There’s nothing in there about their areas of special interest, though, because I got the stuff in WHS. Human Anatomy, Sewing, Growing Food, and Cooking aren’t part of the under-sevens tested standards, it seems – literacy and numeracy are the big ones.

Ah well. I’ve never been very big anyway.

Because of our careless, happy go lucky, parentally disinterested take on education – um, or possibly child-led, it all depends – we don’t often have clear evidence of what the children know or don’t know.

But we happened to see the back of a book Linnea was reading to Emer the other day, “Until I Met Dudley,” and it said Key Stage Two, so although it’s a Baby Book by their lights, I can confidently say she’s reading at the right Key Stage. And then later she made interconnected words with Bananagrams letters, and it turns out she does know the alphabet by heart, though she only ever sings it “wrong”, presumably because that’s funnier.

I have no idea what stage she’s at mathematically but I expect I’ll find a way to figure it out soon enough.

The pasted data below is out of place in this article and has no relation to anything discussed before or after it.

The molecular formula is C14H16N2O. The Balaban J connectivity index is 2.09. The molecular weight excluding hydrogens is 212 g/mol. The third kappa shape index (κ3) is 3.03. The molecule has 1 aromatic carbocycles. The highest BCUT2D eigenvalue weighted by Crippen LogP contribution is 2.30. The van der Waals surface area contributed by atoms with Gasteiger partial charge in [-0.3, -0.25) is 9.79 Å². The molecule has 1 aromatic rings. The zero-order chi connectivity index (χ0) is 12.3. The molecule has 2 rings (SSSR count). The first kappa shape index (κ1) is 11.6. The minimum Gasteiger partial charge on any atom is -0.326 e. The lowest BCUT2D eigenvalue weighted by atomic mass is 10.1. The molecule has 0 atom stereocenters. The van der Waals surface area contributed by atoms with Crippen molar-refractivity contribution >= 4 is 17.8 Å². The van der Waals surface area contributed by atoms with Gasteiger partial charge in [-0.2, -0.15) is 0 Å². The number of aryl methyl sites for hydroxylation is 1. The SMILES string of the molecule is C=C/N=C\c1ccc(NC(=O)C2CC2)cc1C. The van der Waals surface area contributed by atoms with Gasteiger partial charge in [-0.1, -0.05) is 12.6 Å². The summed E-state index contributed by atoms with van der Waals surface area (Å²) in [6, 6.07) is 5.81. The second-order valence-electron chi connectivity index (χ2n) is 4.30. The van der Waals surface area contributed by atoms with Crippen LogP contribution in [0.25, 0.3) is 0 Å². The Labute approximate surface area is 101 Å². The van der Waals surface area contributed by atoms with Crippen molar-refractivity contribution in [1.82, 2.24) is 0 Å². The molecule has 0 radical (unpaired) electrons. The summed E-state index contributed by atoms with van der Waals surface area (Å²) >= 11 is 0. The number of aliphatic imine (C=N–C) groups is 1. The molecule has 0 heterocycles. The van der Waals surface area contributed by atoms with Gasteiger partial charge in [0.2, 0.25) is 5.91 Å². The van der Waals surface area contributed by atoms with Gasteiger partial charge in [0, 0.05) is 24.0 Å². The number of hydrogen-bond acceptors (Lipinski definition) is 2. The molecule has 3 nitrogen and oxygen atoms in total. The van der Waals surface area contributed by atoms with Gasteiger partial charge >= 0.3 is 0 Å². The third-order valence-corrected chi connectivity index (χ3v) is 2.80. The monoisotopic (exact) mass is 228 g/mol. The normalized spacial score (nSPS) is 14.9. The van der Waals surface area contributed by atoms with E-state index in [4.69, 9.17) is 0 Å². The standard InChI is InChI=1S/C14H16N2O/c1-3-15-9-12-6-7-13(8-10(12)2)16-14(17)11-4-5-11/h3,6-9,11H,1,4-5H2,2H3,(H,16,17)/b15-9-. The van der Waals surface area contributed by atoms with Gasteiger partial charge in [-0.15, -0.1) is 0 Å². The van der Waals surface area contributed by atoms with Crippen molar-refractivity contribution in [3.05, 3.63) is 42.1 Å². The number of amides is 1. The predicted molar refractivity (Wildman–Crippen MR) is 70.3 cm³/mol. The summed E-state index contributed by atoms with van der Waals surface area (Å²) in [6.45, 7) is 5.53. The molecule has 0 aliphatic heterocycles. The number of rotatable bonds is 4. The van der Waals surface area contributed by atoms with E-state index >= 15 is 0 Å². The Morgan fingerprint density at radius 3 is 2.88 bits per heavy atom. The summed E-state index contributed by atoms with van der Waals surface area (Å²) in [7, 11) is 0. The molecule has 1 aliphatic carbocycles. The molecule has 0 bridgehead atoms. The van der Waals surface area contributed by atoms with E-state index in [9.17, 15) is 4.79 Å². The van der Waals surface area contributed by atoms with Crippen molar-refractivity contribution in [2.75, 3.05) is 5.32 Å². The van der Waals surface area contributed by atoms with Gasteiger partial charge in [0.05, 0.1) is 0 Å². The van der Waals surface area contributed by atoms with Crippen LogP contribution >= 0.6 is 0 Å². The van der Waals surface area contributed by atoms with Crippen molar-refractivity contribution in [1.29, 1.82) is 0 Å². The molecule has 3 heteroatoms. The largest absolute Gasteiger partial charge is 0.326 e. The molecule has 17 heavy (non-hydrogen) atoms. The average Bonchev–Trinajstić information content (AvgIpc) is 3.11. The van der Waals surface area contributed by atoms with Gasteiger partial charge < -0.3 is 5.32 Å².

The other day, as Linnea was eating her supper, I said “Your friends who are in school – they are all five, like you.”

“Yes.”

“The other children who are five are all learning to read and write, at school.”

“I don’t want to do that.”

“OK. Let me know if you want to.”

Her cousin in Sweden is also learning to read and write, because she is seven.

Gory Stories

I just realised I left the bit about reading scary, gory sections (to Linnea, 4y6m) from books hanging. The pig-butchering and headcheese-making scene in Little House in the Big Woods went down well, but the book got incredibly boring at the sugaring-off dance, so we’ve left it for now. We’ll come back to it again, later, I think – she likes to flick through it and look at the illustrations of the parts we’ve read and “read” them to Emer (2y3m).

When my naughty little sister was good has no scary bits.